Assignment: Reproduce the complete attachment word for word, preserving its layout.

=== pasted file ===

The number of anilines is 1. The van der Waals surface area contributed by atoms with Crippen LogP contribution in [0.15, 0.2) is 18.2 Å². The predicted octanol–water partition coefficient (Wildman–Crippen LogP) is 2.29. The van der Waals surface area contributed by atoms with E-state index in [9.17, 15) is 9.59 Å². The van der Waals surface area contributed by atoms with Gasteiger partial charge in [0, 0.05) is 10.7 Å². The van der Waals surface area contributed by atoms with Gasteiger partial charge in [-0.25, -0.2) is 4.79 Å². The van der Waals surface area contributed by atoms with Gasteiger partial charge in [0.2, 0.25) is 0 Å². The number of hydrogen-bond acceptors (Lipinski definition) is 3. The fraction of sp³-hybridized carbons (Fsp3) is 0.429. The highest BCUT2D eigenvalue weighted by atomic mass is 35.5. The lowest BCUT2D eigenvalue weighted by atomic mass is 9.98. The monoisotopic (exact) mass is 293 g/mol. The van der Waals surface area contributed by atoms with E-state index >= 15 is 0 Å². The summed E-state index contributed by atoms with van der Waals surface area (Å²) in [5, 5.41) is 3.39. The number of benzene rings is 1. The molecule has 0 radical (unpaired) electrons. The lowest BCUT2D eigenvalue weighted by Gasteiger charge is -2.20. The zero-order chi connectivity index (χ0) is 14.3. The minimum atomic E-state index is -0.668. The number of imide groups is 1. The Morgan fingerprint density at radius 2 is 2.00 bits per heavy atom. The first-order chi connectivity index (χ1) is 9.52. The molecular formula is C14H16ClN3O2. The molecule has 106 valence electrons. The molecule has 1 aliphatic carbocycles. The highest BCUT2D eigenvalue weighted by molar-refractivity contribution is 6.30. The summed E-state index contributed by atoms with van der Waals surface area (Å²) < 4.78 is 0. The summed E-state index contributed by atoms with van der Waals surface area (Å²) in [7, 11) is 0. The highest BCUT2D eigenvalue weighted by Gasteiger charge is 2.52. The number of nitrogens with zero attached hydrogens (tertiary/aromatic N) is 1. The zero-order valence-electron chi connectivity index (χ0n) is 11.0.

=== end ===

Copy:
The number of anilines is 1. The van der Waals surface area contributed by atoms with Crippen LogP contribution in [0.15, 0.2) is 18.2 Å². The predicted octanol–water partition coefficient (Wildman–Crippen LogP) is 2.29. The van der Waals surface area contributed by atoms with E-state index in [9.17, 15) is 9.59 Å². The van der Waals surface area contributed by atoms with Gasteiger partial charge in [0, 0.05) is 10.7 Å². The van der Waals surface area contributed by atoms with Gasteiger partial charge in [-0.25, -0.2) is 4.79 Å². The van der Waals surface area contributed by atoms with Gasteiger partial charge in [0.2, 0.25) is 0 Å². The number of hydrogen-bond acceptors (Lipinski definition) is 3. The fraction of sp³-hybridized carbons (Fsp3) is 0.429. The highest BCUT2D eigenvalue weighted by atomic mass is 35.5. The lowest BCUT2D eigenvalue weighted by atomic mass is 9.98. The monoisotopic (exact) mass is 293 g/mol. The van der Waals surface area contributed by atoms with E-state index >= 15 is 0 Å². The summed E-state index contributed by atoms with van der Waals surface area (Å²) in [5, 5.41) is 3.39. The number of benzene rings is 1. The molecule has 0 radical (unpaired) electrons. The lowest BCUT2D eigenvalue weighted by Gasteiger charge is -2.20. The zero-order chi connectivity index (χ0) is 14.3. The minimum atomic E-state index is -0.668. The number of imide groups is 1. The Morgan fingerprint density at radius 2 is 2.00 bits per heavy atom. The first-order chi connectivity index (χ1) is 9.52. The molecular formula is C14H16ClN3O2. The molecule has 106 valence electrons. The molecule has 1 aliphatic carbocycles. The highest BCUT2D eigenvalue weighted by molar-refractivity contribution is 6.30. The summed E-state index contributed by atoms with van der Waals surface area (Å²) < 4.78 is 0. The summed E-state index contributed by atoms with van der Waals surface area (Å²) in [7, 11) is 0. The highest BCUT2D eigenvalue weighted by Gasteiger charge is 2.52. The number of nitrogens with zero attached hydrogens (tertiary/aromatic N) is 1. The zero-order valence-electron chi connectivity index (χ0n) is 11.0.